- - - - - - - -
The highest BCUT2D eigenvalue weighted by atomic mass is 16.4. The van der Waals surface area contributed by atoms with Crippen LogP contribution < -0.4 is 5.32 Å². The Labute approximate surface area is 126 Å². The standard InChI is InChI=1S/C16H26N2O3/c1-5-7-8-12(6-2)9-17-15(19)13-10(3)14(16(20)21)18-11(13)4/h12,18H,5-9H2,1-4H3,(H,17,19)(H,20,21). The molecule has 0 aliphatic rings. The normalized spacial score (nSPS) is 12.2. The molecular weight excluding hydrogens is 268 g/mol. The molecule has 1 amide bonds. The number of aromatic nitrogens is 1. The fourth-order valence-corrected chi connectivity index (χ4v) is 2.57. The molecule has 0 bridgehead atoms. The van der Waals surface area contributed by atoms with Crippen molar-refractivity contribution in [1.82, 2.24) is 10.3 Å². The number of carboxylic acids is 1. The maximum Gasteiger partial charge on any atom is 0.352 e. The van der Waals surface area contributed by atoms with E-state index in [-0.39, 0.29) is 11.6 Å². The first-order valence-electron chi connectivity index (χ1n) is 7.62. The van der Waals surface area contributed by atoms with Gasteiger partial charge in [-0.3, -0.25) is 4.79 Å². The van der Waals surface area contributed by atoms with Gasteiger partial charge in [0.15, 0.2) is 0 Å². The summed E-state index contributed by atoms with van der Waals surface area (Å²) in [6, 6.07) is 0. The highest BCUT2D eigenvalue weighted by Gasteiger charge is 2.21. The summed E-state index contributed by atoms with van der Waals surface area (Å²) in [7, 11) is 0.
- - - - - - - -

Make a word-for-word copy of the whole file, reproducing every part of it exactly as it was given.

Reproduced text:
The highest BCUT2D eigenvalue weighted by atomic mass is 16.4. The van der Waals surface area contributed by atoms with Crippen LogP contribution < -0.4 is 5.32 Å². The Labute approximate surface area is 126 Å². The standard InChI is InChI=1S/C16H26N2O3/c1-5-7-8-12(6-2)9-17-15(19)13-10(3)14(16(20)21)18-11(13)4/h12,18H,5-9H2,1-4H3,(H,17,19)(H,20,21). The molecule has 0 aliphatic rings. The normalized spacial score (nSPS) is 12.2. The molecular weight excluding hydrogens is 268 g/mol. The molecule has 1 amide bonds. The number of aromatic nitrogens is 1. The fourth-order valence-corrected chi connectivity index (χ4v) is 2.57. The molecule has 0 bridgehead atoms. The van der Waals surface area contributed by atoms with Crippen molar-refractivity contribution in [1.82, 2.24) is 10.3 Å². The number of carboxylic acids is 1. The maximum Gasteiger partial charge on any atom is 0.352 e. The van der Waals surface area contributed by atoms with E-state index in [-0.39, 0.29) is 11.6 Å². The first-order valence-electron chi connectivity index (χ1n) is 7.62. The van der Waals surface area contributed by atoms with Gasteiger partial charge in [-0.3, -0.25) is 4.79 Å². The van der Waals surface area contributed by atoms with Gasteiger partial charge in [0.15, 0.2) is 0 Å². The summed E-state index contributed by atoms with van der Waals surface area (Å²) in [6, 6.07) is 0. The highest BCUT2D eigenvalue weighted by Gasteiger charge is 2.21. The summed E-state index contributed by atoms with van der Waals surface area (Å²) in [7, 11) is 0.